The way the world does business has changed significantly over the last two decades, especially when it comes to the investment market. With all the information a potential investor needs to make decisions available at their fingertips, it can be challenging for investment advisors to develop meaningful, long-term relationships with them. Is it time for the investment advisor to look at a different approach?
For several decades, the role of portfolio manager or investment advisor was clear – doing all the research to help clients make wise investment choices, coupled with ongoing relationship management. Investors wanted to be wooed, treated like royalty, and have the investment advisor prove their worth during lengthy meetings. From stock pickers to risk premia or smart beta investors, this was the case for just about every portfolio manager in the market. But in the last twenty years, and especially over the last five to ten years, the investor/advisor relationship has shifted.
Thanks to the easy availability of information online, more and more people are taking to private investment, day trading and other investment vehicles with little to no assistance from a qualified, trained professional. Sometimes, they get it right and make a great living, but other times, they are left in the dark, struggling to make returns on their investments – and that’s all down to the quality of information they’re getting.
But this isn’t the only thing standing in the way of the portfolio manager or advisor. In the past, it was considerably simpler to convince someone to take a chance on letting you manage their portfolio. A good conversation, a personal rapport, and a few well-placed meetings or lunches could grow the investment manager’s customer base quite effectively. The relationship was strongly focused on exactly that – relationships; and when a particular way of doing things has persisted over during decades, it inevitably finds itself being disrupted, as with so many industries these days.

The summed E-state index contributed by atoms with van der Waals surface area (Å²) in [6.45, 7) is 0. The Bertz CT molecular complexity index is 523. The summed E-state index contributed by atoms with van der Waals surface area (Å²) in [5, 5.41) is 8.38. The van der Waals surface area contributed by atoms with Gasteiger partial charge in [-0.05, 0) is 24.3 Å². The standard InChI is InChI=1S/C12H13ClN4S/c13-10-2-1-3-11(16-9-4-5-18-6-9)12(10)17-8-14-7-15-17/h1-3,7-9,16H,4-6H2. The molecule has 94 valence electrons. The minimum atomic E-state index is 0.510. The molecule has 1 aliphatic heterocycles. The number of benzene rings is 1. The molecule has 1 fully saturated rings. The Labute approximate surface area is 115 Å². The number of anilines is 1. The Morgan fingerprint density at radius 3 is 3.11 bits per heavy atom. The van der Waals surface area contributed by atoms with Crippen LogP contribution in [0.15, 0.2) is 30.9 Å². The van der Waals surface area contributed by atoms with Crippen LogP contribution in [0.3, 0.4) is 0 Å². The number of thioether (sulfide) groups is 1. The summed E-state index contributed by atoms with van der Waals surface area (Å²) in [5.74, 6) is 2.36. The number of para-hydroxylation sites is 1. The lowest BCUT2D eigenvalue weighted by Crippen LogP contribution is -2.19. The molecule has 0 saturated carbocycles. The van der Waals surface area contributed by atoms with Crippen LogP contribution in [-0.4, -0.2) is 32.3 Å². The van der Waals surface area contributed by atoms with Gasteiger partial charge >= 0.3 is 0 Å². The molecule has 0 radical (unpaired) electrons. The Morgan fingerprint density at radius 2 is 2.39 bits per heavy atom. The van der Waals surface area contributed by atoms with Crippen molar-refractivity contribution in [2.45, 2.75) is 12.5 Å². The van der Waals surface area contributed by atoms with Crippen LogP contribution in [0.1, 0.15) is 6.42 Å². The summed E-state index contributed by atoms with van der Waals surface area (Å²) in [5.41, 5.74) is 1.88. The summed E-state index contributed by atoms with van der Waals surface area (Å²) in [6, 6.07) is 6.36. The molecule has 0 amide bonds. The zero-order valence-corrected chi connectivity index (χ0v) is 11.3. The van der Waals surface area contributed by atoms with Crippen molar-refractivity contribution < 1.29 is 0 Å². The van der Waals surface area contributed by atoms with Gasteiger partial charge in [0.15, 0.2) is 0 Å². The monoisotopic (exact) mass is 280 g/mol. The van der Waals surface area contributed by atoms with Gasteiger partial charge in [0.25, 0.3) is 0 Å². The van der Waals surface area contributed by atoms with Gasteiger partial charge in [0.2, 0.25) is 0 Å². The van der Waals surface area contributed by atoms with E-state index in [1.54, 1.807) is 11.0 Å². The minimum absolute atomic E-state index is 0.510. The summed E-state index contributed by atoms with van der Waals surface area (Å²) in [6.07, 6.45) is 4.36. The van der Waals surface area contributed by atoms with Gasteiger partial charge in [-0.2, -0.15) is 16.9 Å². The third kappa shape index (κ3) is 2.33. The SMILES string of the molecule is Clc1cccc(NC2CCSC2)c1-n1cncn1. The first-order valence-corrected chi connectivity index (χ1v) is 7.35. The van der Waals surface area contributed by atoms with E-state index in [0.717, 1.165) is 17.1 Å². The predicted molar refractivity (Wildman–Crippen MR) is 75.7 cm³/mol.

As a matter of fact, with much stricter and tighter regulatory environments and significantly more stringent compliance requirements, that relationship simply must be built on the advisor’s ability to accurately, effectively and quickly gather and analyse data, and make predictions that are correct more often than not. There are now so many risk factors, investment styles, market sectors or themes like ESG, that one person cannot gather all the necessary data on their own. In many cases, this can be a game that’s only won by those with more resources, time and information to hand. However, there is another way for both advisors and independent investors to get the right information, when they need it.
Choosing a path
Let’s look at three very different investors – the first, a large pension fund with numerous employees, investing in complex investment strategies like mean reversion or short volatility carry trades. The second would be a mid-size private bank; and the third, a newly created family office.
The pension fund is faced with a problem: they are looking to grow their investment strategies to include a wide range of quantitative indices from providers both locally and around the world. However, they have traditionally left all their data gathering to two junior employees, who received the bulk of their information from external providers, and they are uncertain about the ultimate quality of the information provided – collecting wide-ranging, high-quality data has, over recent times, become far more important than traditionally, and has frequently been quite limited. The situation is compounded by the fact that in the past, more often than not, decisions were made based on which advisor they had the best personal relationship with, rather than the quality of the information. This has led to a few ill-informed decisions being made, resulting in poorly performing strategies.